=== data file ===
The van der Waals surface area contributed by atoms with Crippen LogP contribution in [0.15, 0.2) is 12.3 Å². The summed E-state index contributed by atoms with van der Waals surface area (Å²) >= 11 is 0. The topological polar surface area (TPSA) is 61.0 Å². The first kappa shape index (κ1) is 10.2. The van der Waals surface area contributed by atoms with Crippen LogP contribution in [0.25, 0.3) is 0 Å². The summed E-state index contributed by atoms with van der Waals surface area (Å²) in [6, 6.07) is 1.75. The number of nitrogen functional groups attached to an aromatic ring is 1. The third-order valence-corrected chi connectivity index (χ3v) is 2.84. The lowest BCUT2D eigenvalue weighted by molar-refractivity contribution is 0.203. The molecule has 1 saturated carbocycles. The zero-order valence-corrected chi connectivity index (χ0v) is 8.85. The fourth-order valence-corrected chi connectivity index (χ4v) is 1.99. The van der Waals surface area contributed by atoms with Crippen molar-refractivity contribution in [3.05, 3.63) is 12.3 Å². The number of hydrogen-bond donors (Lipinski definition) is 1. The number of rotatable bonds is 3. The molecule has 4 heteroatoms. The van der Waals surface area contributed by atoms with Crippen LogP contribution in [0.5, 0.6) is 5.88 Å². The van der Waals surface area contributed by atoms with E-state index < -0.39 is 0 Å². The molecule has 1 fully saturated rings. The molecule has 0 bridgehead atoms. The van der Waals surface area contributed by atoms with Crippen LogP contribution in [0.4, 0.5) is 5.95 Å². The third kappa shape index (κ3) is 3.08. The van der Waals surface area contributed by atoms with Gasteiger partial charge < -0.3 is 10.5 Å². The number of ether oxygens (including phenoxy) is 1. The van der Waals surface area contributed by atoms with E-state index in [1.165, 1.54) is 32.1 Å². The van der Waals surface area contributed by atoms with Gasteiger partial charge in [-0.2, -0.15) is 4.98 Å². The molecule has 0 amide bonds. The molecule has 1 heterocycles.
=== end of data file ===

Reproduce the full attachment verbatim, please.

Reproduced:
The van der Waals surface area contributed by atoms with Crippen LogP contribution in [0.15, 0.2) is 12.3 Å². The summed E-state index contributed by atoms with van der Waals surface area (Å²) >= 11 is 0. The topological polar surface area (TPSA) is 61.0 Å². The first kappa shape index (κ1) is 10.2. The van der Waals surface area contributed by atoms with Crippen LogP contribution in [0.25, 0.3) is 0 Å². The summed E-state index contributed by atoms with van der Waals surface area (Å²) in [6, 6.07) is 1.75. The number of nitrogen functional groups attached to an aromatic ring is 1. The third-order valence-corrected chi connectivity index (χ3v) is 2.84. The lowest BCUT2D eigenvalue weighted by molar-refractivity contribution is 0.203. The molecule has 1 saturated carbocycles. The zero-order valence-corrected chi connectivity index (χ0v) is 8.85. The fourth-order valence-corrected chi connectivity index (χ4v) is 1.99. The van der Waals surface area contributed by atoms with Crippen molar-refractivity contribution in [3.05, 3.63) is 12.3 Å². The number of hydrogen-bond donors (Lipinski definition) is 1. The number of rotatable bonds is 3. The molecule has 4 heteroatoms. The van der Waals surface area contributed by atoms with Crippen LogP contribution in [0.5, 0.6) is 5.88 Å². The van der Waals surface area contributed by atoms with E-state index < -0.39 is 0 Å². The molecule has 1 fully saturated rings. The molecule has 0 bridgehead atoms. The van der Waals surface area contributed by atoms with Crippen LogP contribution in [0.4, 0.5) is 5.95 Å². The third kappa shape index (κ3) is 3.08. The van der Waals surface area contributed by atoms with Gasteiger partial charge < -0.3 is 10.5 Å². The number of ether oxygens (including phenoxy) is 1. The van der Waals surface area contributed by atoms with E-state index in [1.165, 1.54) is 32.1 Å². The van der Waals surface area contributed by atoms with Gasteiger partial charge in [-0.2, -0.15) is 4.98 Å². The molecule has 0 amide bonds. The molecule has 1 heterocycles.